By Gregory Dudek at | Read (1) or Leave a comment |    
26 March

The 2007 Quebec Provincial Election is underway. When I visited two different polling stations this morning and this afternoon, the traffic was very light, but the close election race is supposed to presage a good turnout. Presumably is will appear in the evening before the polls close at 8pm.

As usual, the "PQ" party has a platform that calls for succession from Quebec from Canada. This is a genuine threat and they almost got approval in a past referendum. Two other parties are almost tied in the polls, and the numbers are far too close to call the outcome in advance.

By 10:21pm the election result, a minority Liberal Party government was declared, with the ADQ party in second place. This will probably have a major (negative) impact on the separatist PQ party.

By Gregory Dudek at | Leave a comment |    
15 May

The US Attorney General has proposed some astonishly harsh changes to the already Draconian and repressive copyright legislation in place in the United States. As described at CNET, the new laws would criminalize merely "attempting" to infringe copyrights and add additional penalities (to the existing 10 year maximum) for "intended" copyright crimes that had not taken place.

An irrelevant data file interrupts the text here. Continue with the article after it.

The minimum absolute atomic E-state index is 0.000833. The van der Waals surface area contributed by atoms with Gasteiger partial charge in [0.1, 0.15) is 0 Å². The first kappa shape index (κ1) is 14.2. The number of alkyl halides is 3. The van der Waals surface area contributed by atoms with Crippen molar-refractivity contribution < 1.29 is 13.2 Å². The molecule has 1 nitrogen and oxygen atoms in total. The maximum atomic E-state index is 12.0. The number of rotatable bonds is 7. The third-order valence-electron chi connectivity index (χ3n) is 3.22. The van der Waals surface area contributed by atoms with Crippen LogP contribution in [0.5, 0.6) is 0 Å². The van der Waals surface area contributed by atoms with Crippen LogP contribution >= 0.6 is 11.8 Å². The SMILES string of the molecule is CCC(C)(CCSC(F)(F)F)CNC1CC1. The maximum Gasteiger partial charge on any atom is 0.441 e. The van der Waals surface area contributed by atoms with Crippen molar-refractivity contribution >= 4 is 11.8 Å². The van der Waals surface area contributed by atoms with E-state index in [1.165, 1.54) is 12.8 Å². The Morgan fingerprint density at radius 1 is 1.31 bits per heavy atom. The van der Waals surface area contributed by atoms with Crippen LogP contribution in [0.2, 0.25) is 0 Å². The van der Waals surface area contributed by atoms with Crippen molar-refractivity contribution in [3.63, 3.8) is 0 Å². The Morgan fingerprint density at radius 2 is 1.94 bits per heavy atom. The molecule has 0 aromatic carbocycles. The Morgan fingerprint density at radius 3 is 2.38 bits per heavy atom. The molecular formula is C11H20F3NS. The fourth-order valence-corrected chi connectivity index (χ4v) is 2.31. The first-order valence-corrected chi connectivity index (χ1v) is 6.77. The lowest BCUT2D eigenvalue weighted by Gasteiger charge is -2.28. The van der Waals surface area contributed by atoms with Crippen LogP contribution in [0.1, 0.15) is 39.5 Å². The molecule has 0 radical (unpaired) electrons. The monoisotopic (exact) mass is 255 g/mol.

In general I think the US Digital Millenium Copyright Act (DMCA) is already too strong, with its prohibition on taking apart devices you personally own. For a person who came to like science and engineering by figuring out electro-mechanical things we had at home, this is an awful prohibition. It also inhibits the creation of devices that leverage existing technology.

Just to be balanced, I think the the DMCA does have some redeeming features. The safe habour component that stipulates how to deal with copyright material placed on public web sites is quite reasonable.

At any rate, if you're in the US this new proposal deserves comment and oppsition.

By Gregory Dudek at | Leave a comment |    
20 July

Employee quizzing the crowd

Employee quizzing the crowd


I stopped in at Chapter's Bookstore in Montreal to drop of our kids just before the release of the new Harry Potter book 7. Even though it was a couple of hours before the book became available, the crowd was large and very enthusiastic. I had hoped to buy a (different) book for myself by it was too difficult to negociate the store.

It was a really great atmosphere, but expectant and positive. Really great.

Followup note: we had ordered our copy from Chapter's by internet using the special Saturday delivery provided for this event by Canada Post. The book arrived at 10:45am Saturday morning and was greeted with even more enthusiasm than I expected.


By Gregory Dudek at | Leave a comment |